Sérgio Moro and Flávio Dino



Between the future STF minister and the future former senator there should be an abyss of political convictions and moral principles, which would place them on opposite and irreconcilable camps.

Sérgio Moro and Flávio Dino were antagonists in the pantomime hearing in the Senate. For PT blogs, Dino “humiliated” the future former senator. The right tried to say otherwise, but cooled down as soon as cell phone conversations appeared confirming that the conje ​​had voted in favor of the nomination – that is, he had become a communist again.

In informal moments, however, Sérgio Moro and Flávio Dino were hugs and laughter. Totally in love.

It is strange to see such closeness between two people who would embody absolutely antagonistic political projects – a Minister of Justice who wanted to save democracy and a future former senator who dedicates his life to destroying it.

It's strange, but not uncommon. In 2017, for example, the kiss that Chico Alencar gave Aécio Neves when he met him at the dinner in honor of Ricardo Noblat was surprising. (The journalist Ricardo Noblat, who since the rise of Jair Bolsonaro has once again donned the role of champion of democracy and today is full of praise for Lula, had been an enthusiast of the coup against Dilma Rousseff, even calling for a military coup if necessary, and was then notorious sucks up to the usurper Michel Temer. Chico Alencar was and became again a combative PSOL deputy. Aécio is Aécio.)

I can't forget, from the last century, the photo in which José Genoíno with a huge smile and open arms prepares to greet none other than Jarbas Passarinho, who had just been appointed minister in the Collor government. At the time, Genoíno led the left wing of the PT. He gained respect for Jarbas Passarinho during the work of the Constituent Assembly. According to a report at the time: “He is impartial when he presides, I competed with Fiuza and he knew how to lead very well”, says Genoíno. The two just avoid talking about the Araguaia guerrillas, to avoid 'embarrassment'”.

This type of behavior is an expected result of the representative regime, one of the elements that makes it function as a mattress that cushions social conflicts – for good and for bad. Politicians must be able to negotiate among themselves. So, they need to talk to each other. But they also need to be honest in their relationships with those they represent – ​​and maintain coherence between words and actions.

It is common to think that representative democracy emerged as a half-sole: since we have territories and populations that are too large for direct democracy, let's make the people govern through representatives. In fact, as Ellen Wood, Bernard Manin and others showed, the logic was the opposite: it was necessary to have large territories and populations to eliminate the risk of direct democracy.

Even when they come from the popular classes, which the dynamics of electoral competition make rare, those elected become part of an elite, differentiated from their base. No matter how much they differ, they are in a condition common to all. They compete, but they coexist and tend to create personal bonds, much like a school class. Then we arrive at scenes like this, in which political adversaries exchange pleasantries.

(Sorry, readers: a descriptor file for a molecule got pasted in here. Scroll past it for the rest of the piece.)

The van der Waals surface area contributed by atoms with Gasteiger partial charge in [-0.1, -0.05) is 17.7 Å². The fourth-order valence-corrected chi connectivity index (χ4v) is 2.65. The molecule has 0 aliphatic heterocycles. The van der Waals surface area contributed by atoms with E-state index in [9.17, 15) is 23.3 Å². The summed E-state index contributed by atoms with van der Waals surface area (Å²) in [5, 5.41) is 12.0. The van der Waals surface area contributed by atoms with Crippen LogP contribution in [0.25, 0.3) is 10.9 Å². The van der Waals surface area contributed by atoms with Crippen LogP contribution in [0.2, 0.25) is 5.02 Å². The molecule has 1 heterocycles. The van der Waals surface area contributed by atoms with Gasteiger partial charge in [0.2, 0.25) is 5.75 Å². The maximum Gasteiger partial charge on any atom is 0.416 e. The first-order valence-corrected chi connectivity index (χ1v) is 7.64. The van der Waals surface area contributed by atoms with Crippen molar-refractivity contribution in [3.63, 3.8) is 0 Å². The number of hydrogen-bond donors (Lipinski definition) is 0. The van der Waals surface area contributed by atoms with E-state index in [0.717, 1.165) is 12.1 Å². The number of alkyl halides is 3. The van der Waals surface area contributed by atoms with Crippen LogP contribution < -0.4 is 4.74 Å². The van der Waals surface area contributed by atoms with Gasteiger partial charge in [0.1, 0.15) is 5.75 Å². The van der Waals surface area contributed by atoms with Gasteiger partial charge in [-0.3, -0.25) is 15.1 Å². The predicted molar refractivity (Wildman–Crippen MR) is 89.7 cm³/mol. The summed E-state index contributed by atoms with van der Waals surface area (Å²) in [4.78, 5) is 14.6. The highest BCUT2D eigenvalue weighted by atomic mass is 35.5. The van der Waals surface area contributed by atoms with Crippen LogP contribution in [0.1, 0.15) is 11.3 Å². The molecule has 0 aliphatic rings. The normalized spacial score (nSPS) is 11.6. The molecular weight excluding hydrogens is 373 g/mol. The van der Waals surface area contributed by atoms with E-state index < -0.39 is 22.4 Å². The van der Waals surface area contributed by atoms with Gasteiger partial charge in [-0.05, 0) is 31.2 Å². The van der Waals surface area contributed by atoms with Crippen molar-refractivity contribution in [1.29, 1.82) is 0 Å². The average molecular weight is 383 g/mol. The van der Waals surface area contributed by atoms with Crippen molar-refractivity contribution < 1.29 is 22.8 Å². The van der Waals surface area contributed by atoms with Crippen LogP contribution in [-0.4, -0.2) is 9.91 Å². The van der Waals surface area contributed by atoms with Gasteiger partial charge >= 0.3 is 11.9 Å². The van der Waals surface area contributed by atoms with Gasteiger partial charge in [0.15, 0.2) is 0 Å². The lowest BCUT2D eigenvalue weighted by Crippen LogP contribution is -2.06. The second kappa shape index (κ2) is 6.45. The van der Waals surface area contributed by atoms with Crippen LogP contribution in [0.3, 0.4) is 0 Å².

As politics is not just reason, it is also passion, it is clear that this interferes with the actions of representatives. Their disagreements look like a farce. In fact, it seems that we fools are fighting over here, while they are having fun among themselves.

In short: if we look at it from one side, we can call it “civility”, something positive for democracy. If we look at it another way, we will call it “domestication of political conflict”, leading to accommodation and hypocrisy.

The problem is the border between urbanity and cuddles. Political leaders are not expected to throw punches at each other. But a thieving judge, a potentially murderous corrupt person, an AI-5 enthusiast – isn't there an instinctive moral repulsion that would block these manifestations of affection?

And the insults exchanged on social media, the accusations, the thunderous indignation, is all this just theater? But it's irresponsible theater, especially in a situation where we see his followers, ordinary citizens, attacking each other in the streets and in their homes, sometimes literally killing each other. Perhaps more restraint would be better in both dimensions. Less verbal aggression towards the audience and less grabbing behind the scenes.

I'm not a politician. I don't have the necessary qualities for that. I greet my colleagues civilly, but I keep my distance from those with whom I don't feel the slightest affinity. As for the politician, the way politics is done, easy and superficial affability seems to be mandatory.

Sérgio Moro and Flávio Dino minimized the scene as mere civility. I do not know. Between the future STF minister and the future former senator there should be an abyss of political convictions and moral principles, which would place them on opposite and irreconcilable camps. So much laughter, so much joy doesn't fit there.

* Luis Felipe Miguel He is a professor at the Institute of Political Science at UnB. Author, among other books, of Democracy in the capitalist periphery: impasses in Brazil (authentic).

Originally posted on the author's social media.

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